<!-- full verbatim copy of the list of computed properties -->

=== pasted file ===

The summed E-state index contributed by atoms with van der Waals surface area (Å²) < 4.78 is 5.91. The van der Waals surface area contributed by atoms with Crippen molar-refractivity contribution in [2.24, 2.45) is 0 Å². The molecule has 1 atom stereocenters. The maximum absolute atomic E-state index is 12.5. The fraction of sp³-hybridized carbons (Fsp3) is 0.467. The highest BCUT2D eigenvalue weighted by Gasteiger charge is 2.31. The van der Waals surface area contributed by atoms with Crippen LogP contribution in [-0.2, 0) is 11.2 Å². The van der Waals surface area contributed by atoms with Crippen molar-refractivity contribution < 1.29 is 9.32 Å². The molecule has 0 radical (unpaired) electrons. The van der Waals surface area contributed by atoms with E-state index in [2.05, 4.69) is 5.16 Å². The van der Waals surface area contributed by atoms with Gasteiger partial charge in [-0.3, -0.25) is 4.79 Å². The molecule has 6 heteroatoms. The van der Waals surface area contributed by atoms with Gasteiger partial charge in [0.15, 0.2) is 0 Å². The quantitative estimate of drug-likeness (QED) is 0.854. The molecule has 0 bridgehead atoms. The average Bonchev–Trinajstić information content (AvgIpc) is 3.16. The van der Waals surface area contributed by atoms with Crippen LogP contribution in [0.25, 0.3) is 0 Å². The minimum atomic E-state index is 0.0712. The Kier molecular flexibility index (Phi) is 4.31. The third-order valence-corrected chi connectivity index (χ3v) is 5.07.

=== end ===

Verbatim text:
The summed E-state index contributed by atoms with van der Waals surface area (Å²) < 4.78 is 5.91. The van der Waals surface area contributed by atoms with Crippen molar-refractivity contribution in [2.24, 2.45) is 0 Å². The molecule has 1 atom stereocenters. The maximum absolute atomic E-state index is 12.5. The fraction of sp³-hybridized carbons (Fsp3) is 0.467. The highest BCUT2D eigenvalue weighted by Gasteiger charge is 2.31. The van der Waals surface area contributed by atoms with Crippen LogP contribution in [-0.2, 0) is 11.2 Å². The van der Waals surface area contributed by atoms with Crippen molar-refractivity contribution < 1.29 is 9.32 Å². The molecule has 0 radical (unpaired) electrons. The van der Waals surface area contributed by atoms with E-state index in [2.05, 4.69) is 5.16 Å². The van der Waals surface area contributed by atoms with Gasteiger partial charge in [-0.3, -0.25) is 4.79 Å². The molecule has 6 heteroatoms. The van der Waals surface area contributed by atoms with Gasteiger partial charge in [0.15, 0.2) is 0 Å². The quantitative estimate of drug-likeness (QED) is 0.854. The molecule has 0 bridgehead atoms. The average Bonchev–Trinajstić information content (AvgIpc) is 3.16. The van der Waals surface area contributed by atoms with Crippen LogP contribution in [0.25, 0.3) is 0 Å². The minimum atomic E-state index is 0.0712. The Kier molecular flexibility index (Phi) is 4.31. The third-order valence-corrected chi connectivity index (χ3v) is 5.07.